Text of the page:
“What, what, what? Where’s breakfast?”
“Did the clocks go back?”
“No, stupid. It’s July!“
“Don’t you call me stupid!”
“Where are those orange things?”
“Maybe the clocks did go back!”
“Nah. That old woman just overslept.”
“But where are the groundhogs?”
“Lazy lumps. They stay in bed till they smell orange..”
“Carrots, Percy. They’re carrots.”
“As long as they’re not parrots. Parrots are pushy.”
“Could you maybe spare us a nut?”
“Ask me nicely and I’ll think about it.”
“How much longer do you have to think?”
“I’ll get back to you. Now scram!”
“What, what, what!”
“Ha, ha. That took care of that!”
“Hm, I think I’ll have that one.”
“Oh dear. There’s not much left.”
“I’d better go and stare in the old woman’s window.”
“See if there’s any sign of life”
In fact I did not oversleep.
It seemed as if from 3 am on, there had been constant pussycat pestering, pushing and poking with asides of spitting and hissing and vomiting…
Not that I have experience with human small fry, but sometimes it’s like having a whole tribe of needy kids hanging off me and whining.
There is always the solution of a shut door.
“Oh you wouldn’t!”
Patches, the main pesterer!
Some years ago, similarly frustrated, I had shut my bedroom door.
Next morning I found the banned pussycat in great physical distress. I rushed him immediately to the vet who could not save him.
And the guilt has never left me.
Patches simply craves affection and petting.
3 am is not the optimum time for me, but that’s when she wakes up in need. (Not every night, thank God)
Most nights, Blackie is tucked up beside me and takes issue with Patches stepping all over her, never mind horning in on her territory.
So then there’s a spat, over the top of my head.
Followed frequently by Lucy producing a loud distracting vomit. Not that I get out of bed for those, usually.
It’s her way of telling the other two that she owns me.
She tries to demonstrate this by walking back and forth across my chest as I lie trying to read. Every night.
It’s a quite deliberate move because the bed is very large and there is no reason at all why Lucy should have to take the route she always does.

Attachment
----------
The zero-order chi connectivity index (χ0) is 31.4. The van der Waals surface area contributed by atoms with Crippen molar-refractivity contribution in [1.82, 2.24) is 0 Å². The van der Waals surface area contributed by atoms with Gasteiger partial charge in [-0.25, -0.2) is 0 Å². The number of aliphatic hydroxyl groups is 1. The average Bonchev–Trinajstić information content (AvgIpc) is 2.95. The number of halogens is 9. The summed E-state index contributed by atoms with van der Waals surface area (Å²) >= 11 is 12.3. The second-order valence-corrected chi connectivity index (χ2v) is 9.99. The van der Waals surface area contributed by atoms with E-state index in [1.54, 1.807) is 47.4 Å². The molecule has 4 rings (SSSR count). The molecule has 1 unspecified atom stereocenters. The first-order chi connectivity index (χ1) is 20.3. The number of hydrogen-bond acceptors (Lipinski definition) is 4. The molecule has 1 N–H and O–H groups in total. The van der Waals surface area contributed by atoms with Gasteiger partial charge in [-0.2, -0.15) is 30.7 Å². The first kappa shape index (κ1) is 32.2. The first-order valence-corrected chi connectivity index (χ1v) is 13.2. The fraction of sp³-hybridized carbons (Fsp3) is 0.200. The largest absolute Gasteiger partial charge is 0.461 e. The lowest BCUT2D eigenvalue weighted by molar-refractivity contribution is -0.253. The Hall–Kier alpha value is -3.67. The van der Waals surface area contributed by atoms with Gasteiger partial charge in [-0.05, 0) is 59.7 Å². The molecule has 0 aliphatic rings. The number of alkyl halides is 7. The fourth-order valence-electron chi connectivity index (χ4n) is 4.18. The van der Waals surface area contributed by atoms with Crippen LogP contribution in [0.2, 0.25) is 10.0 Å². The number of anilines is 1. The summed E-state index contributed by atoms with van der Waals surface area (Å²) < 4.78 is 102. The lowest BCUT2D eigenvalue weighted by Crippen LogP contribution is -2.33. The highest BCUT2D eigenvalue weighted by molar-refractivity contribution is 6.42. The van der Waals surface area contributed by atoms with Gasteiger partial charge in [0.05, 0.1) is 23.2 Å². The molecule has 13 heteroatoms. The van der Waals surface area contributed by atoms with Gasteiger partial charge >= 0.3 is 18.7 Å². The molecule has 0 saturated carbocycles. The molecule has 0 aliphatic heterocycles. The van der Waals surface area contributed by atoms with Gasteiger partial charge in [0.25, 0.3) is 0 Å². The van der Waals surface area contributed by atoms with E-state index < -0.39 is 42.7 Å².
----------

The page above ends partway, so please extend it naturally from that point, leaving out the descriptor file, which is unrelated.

She always was a real Madam of a cat.
She doesn’t even want my lap, doesn’t want to be picked up or petted.
Mostly, she just doesn’t want the others getting the privilege. Though a snack won’t go amiss.
Willow, my oh-so-complicated little love, sometimes curls up quietly at the end of the bed , without fuss and disturbing no-one.
When the drama starts with the others, she departs and mostly spends her night mouse hunting.
And, according to Grant, pissing on his wall.
“You’re writing about me aren’t you?” (see the ears)
Usually when Willow’s hunt is successful, she’ll bring her catch upstairs to share with me.
Such a special sort of sleep disruption.
Though it’s not infallible, apparently. The other morning I found a very stiff corpse at the foot of my bed, so I must have slept through that drama!
But when daylight came today I simply could not summon the act of will to rise as I normally do, to replenish bird feeders before breakfast.
It wouldn’t hurt them at all to notice for once what it would be like should service be terminated.
When finally I got up, an hour late, I hastily scattered some peanuts as I cannot cope with those little faces gazing at me reproachfully.
Mornings here are usually fresh. Not today. It fitted with my general “I’m done with this!” attitude.
The air was thick, wrapping itself around me like a sticky candy wrapper that you can’t shake off.
Bugs crawled up and over and under and in every crevice, even riding indoors with me.
My hair frizzed up to twice normal volume.
Even the sky looked hot.
Considering how very much worse off so many people are, I hasten to say that this is not a complaint!
Grant discovered that the air conditioner in the car is not broken after all.
Then we had an actual thunderstorm.
Duration approximately 3 minutes.
Precipitation not noticeable.
What is really interesting though…
Not only did the groundhogs forgo breakfast; they have not yet been seen today.
Not a hair on a single head.
Perhaps it’s the barometric pressure.
Or perhaps they are having a subterranean conference.
Indoctrination of the young ones concerning hibernation rules and etiquette.
Dee Dee is another skilled mouser.
Fortunately, she was busy elsewhere this morning…
Pottering about in the garage as I looked for my clippers, Grant came upon a half used bag of dirt, just what he wanted for the new flowerbed.
He went out to scatter it and I heard a sudden anguished: “Oh No!”
What sort of drama could result from scattering soil?
The bag of soft dirt had apparently provided just the right environment for a mouse to have babies.
She was nursing them when they were suddenly unceremoniously ejected onto my flowerbed.
Needless to say they were all promptly rescued and I didn’t poke my camera at them as they were quite sufficiently traumatized.
And speaking of trauma, we are wondering if that is what is happening to the young sugar maple that we transplanted two years ago.
It has done well in it’s new place with expanded root space, but its leaves are turning prematurely.
In the meantime, since I began writing here, a proper thunderstorm blew over with heavy rain.
Hopefully it will help our tree.
As for me, however vexed I get with my little darlings, I only need remind myself of that time I closed my bedroom door…
I would do anything to take that back.